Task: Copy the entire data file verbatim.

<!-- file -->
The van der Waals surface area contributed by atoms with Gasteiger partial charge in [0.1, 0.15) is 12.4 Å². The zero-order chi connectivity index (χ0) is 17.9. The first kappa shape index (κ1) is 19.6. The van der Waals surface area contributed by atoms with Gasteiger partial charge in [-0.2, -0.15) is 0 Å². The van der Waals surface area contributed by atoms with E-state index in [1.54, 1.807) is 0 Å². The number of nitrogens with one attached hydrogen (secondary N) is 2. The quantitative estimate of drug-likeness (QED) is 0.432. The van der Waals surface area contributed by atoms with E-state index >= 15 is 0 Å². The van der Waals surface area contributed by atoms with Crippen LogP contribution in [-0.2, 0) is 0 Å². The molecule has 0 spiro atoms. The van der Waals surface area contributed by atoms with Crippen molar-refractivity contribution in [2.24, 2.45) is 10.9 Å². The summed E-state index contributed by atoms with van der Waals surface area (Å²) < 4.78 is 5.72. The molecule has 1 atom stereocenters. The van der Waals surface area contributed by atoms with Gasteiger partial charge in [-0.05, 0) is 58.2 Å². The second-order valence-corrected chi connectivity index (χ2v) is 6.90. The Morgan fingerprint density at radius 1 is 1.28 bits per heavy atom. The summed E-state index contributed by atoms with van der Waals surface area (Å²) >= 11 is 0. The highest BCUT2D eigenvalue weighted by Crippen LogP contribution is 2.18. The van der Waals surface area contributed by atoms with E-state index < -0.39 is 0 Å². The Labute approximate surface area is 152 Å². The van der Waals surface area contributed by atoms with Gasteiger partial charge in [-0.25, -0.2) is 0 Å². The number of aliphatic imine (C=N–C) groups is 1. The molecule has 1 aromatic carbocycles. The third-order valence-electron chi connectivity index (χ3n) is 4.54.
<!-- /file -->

The van der Waals surface area contributed by atoms with Gasteiger partial charge in [0.1, 0.15) is 12.4 Å². The zero-order chi connectivity index (χ0) is 17.9. The first kappa shape index (κ1) is 19.6. The van der Waals surface area contributed by atoms with Gasteiger partial charge in [-0.2, -0.15) is 0 Å². The van der Waals surface area contributed by atoms with E-state index in [1.54, 1.807) is 0 Å². The number of nitrogens with one attached hydrogen (secondary N) is 2. The quantitative estimate of drug-likeness (QED) is 0.432. The van der Waals surface area contributed by atoms with E-state index >= 15 is 0 Å². The van der Waals surface area contributed by atoms with Crippen LogP contribution in [-0.2, 0) is 0 Å². The molecule has 0 spiro atoms. The van der Waals surface area contributed by atoms with Crippen molar-refractivity contribution in [2.24, 2.45) is 10.9 Å². The summed E-state index contributed by atoms with van der Waals surface area (Å²) < 4.78 is 5.72. The molecule has 1 atom stereocenters. The van der Waals surface area contributed by atoms with Gasteiger partial charge in [-0.05, 0) is 58.2 Å². The second-order valence-corrected chi connectivity index (χ2v) is 6.90. The Morgan fingerprint density at radius 1 is 1.28 bits per heavy atom. The summed E-state index contributed by atoms with van der Waals surface area (Å²) >= 11 is 0. The highest BCUT2D eigenvalue weighted by Crippen LogP contribution is 2.18. The van der Waals surface area contributed by atoms with E-state index < -0.39 is 0 Å². The Labute approximate surface area is 152 Å². The van der Waals surface area contributed by atoms with Gasteiger partial charge in [-0.25, -0.2) is 0 Å². The number of aliphatic imine (C=N–C) groups is 1. The molecule has 1 aromatic carbocycles. The third-order valence-electron chi connectivity index (χ3n) is 4.54.